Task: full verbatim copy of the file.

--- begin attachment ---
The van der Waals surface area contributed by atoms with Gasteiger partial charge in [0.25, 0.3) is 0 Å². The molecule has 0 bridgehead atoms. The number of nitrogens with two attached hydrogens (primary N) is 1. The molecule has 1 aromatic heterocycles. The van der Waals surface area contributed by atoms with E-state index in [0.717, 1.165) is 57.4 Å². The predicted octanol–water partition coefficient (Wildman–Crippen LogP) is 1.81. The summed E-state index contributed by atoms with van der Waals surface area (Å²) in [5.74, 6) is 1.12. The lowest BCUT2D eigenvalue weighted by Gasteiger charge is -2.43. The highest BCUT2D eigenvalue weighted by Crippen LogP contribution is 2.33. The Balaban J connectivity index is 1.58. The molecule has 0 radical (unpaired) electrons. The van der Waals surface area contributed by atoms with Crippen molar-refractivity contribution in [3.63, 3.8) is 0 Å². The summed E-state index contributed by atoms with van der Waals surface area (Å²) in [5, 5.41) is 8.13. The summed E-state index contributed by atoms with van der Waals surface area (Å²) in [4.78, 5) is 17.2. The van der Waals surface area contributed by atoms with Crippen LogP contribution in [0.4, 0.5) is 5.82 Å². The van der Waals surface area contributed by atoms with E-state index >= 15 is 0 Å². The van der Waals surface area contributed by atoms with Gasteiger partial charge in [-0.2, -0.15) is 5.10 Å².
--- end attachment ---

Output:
The van der Waals surface area contributed by atoms with Gasteiger partial charge in [0.25, 0.3) is 0 Å². The molecule has 0 bridgehead atoms. The number of nitrogens with two attached hydrogens (primary N) is 1. The molecule has 1 aromatic heterocycles. The van der Waals surface area contributed by atoms with E-state index in [0.717, 1.165) is 57.4 Å². The predicted octanol–water partition coefficient (Wildman–Crippen LogP) is 1.81. The summed E-state index contributed by atoms with van der Waals surface area (Å²) in [5.74, 6) is 1.12. The lowest BCUT2D eigenvalue weighted by Gasteiger charge is -2.43. The highest BCUT2D eigenvalue weighted by Crippen LogP contribution is 2.33. The Balaban J connectivity index is 1.58. The molecule has 0 radical (unpaired) electrons. The van der Waals surface area contributed by atoms with Crippen molar-refractivity contribution in [3.63, 3.8) is 0 Å². The summed E-state index contributed by atoms with van der Waals surface area (Å²) in [5, 5.41) is 8.13. The summed E-state index contributed by atoms with van der Waals surface area (Å²) in [4.78, 5) is 17.2. The van der Waals surface area contributed by atoms with Crippen LogP contribution in [0.4, 0.5) is 5.82 Å². The van der Waals surface area contributed by atoms with E-state index >= 15 is 0 Å². The van der Waals surface area contributed by atoms with Gasteiger partial charge in [-0.2, -0.15) is 5.10 Å².